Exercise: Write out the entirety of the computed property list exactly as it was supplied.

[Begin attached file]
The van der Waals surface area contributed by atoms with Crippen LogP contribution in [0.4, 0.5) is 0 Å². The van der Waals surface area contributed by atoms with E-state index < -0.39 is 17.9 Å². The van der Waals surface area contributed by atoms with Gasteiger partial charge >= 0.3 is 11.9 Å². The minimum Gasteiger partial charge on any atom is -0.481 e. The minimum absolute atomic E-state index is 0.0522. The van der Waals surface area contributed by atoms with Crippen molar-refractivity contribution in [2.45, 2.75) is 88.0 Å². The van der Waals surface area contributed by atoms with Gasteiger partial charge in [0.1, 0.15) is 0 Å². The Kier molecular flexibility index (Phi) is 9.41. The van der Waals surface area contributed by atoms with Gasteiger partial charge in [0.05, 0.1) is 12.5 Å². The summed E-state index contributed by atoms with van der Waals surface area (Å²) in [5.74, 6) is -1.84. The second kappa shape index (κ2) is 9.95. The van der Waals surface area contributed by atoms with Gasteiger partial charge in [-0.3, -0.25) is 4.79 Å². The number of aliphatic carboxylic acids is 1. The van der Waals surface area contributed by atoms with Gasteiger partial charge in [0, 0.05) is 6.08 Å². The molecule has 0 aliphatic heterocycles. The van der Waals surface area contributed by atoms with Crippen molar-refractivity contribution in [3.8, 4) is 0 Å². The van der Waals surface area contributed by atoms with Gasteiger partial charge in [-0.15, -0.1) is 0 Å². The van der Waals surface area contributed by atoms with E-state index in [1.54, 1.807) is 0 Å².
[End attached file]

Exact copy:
The van der Waals surface area contributed by atoms with Crippen LogP contribution in [0.4, 0.5) is 0 Å². The van der Waals surface area contributed by atoms with E-state index < -0.39 is 17.9 Å². The van der Waals surface area contributed by atoms with Gasteiger partial charge >= 0.3 is 11.9 Å². The minimum Gasteiger partial charge on any atom is -0.481 e. The minimum absolute atomic E-state index is 0.0522. The van der Waals surface area contributed by atoms with Crippen molar-refractivity contribution in [2.45, 2.75) is 88.0 Å². The van der Waals surface area contributed by atoms with Gasteiger partial charge in [0.1, 0.15) is 0 Å². The Kier molecular flexibility index (Phi) is 9.41. The van der Waals surface area contributed by atoms with Gasteiger partial charge in [0.05, 0.1) is 12.5 Å². The summed E-state index contributed by atoms with van der Waals surface area (Å²) in [5.74, 6) is -1.84. The second kappa shape index (κ2) is 9.95. The van der Waals surface area contributed by atoms with Gasteiger partial charge in [-0.3, -0.25) is 4.79 Å². The number of aliphatic carboxylic acids is 1. The van der Waals surface area contributed by atoms with Gasteiger partial charge in [0, 0.05) is 6.08 Å². The molecule has 0 aliphatic heterocycles. The van der Waals surface area contributed by atoms with Crippen molar-refractivity contribution in [3.8, 4) is 0 Å². The van der Waals surface area contributed by atoms with Gasteiger partial charge in [-0.15, -0.1) is 0 Å². The van der Waals surface area contributed by atoms with E-state index in [1.54, 1.807) is 0 Å².